Italy Halts Nuclear Programme

Italy’s Senate on Wednesday approved a proposal to halt plans to return to nuclear power following the disaster in Japan, as a top minister said Rome would seek guidance from the European Union on the way forward.

The government’s proposal to block plans to build nuclear power stations was approved over a “No” vote from the opposition Democratic and Italy of Values parties and will now go to the Chamber of Deputies for final approval.

Italy’s opposition is against nuclear power but has criticised the government for what critics say is a measure that will only suspend the nuclear programme temporarily and is aimed at undermining an upcoming referendum.

Economic Development Minister Paolo Romani said Italy would reconsider nuclear power “when Europe as a whole takes decisions shared by all countries,” referring to planned “stress tests” on European nuclear power stations.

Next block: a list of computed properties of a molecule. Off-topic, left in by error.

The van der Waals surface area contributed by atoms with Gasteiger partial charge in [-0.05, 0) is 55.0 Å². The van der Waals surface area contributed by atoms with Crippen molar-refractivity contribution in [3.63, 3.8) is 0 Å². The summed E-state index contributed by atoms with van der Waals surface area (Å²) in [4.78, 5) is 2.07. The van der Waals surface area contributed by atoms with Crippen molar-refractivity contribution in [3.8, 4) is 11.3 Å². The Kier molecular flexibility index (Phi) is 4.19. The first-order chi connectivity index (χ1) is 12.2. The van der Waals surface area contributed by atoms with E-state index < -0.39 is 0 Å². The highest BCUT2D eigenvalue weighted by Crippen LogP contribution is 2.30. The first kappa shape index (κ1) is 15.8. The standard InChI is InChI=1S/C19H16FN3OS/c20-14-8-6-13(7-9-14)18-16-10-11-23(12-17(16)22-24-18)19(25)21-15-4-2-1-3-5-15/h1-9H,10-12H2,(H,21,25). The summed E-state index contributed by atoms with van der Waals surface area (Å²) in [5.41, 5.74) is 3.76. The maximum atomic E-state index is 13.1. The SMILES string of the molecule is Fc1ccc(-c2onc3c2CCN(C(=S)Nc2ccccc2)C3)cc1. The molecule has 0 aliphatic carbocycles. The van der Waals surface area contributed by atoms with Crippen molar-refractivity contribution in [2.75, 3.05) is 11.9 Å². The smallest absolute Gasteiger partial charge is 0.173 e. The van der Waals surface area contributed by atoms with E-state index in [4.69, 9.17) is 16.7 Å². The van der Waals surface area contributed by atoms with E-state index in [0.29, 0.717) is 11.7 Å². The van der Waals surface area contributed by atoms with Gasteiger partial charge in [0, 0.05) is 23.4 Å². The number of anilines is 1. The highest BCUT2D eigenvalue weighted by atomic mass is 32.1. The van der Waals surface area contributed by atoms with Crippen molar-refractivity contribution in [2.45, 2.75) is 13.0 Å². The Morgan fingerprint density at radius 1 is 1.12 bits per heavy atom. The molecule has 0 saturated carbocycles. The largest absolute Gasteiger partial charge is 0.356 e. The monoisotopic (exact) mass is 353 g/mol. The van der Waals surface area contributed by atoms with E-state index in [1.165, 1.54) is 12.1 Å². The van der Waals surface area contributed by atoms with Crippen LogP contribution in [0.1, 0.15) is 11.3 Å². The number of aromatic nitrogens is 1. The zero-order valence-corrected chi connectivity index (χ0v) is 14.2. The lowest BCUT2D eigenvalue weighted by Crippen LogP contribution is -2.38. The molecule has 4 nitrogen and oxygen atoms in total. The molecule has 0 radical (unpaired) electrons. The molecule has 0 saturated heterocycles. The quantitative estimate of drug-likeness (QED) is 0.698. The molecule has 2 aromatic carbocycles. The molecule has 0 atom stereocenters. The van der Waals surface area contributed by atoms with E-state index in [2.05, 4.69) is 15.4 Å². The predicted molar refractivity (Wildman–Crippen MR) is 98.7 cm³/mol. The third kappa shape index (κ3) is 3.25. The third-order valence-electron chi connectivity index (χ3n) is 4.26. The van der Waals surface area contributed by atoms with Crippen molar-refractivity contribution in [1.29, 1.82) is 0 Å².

“Fukushima has shown us that major accidents are possible. I don’t say that voluntarily, having said that I was and remain pro-nuclear,” ,” Romani said in a newspaper interview. “Nuclear power is not culturally acceptable at the moment.”

Romani also said that as a result of the proposed halt the referendum on nuclear power proposed by the opposition, set for June, was no longer needed.

He said Italy would set out a 20-year energy strategy later this year.

The Italy of Values party which proposed the referendum amid widespread public opposition to nuclear power accused the government of trying to ensure that an insufficient number of voters turn out if the vote goes ahead.

Italy abandoned nuclear power after a referendum in 1987 following the Chernobyl disaster but Prime Minister Silvio Berlusconi, while campaigning in 2008 elections, promised to bring it back as a way of cutting bills and lowering Italy’s energy dependence.

Berlusconi had opened the way to construction of atomic power stations from 2014 despite opinion polls showing that a majority of Italians opposed nuclear energy.

But as the extent of Japan’s nuclear crisis became clear following the earthquake and tsunami, Italy declared a one-year moratorium on nuclear power.

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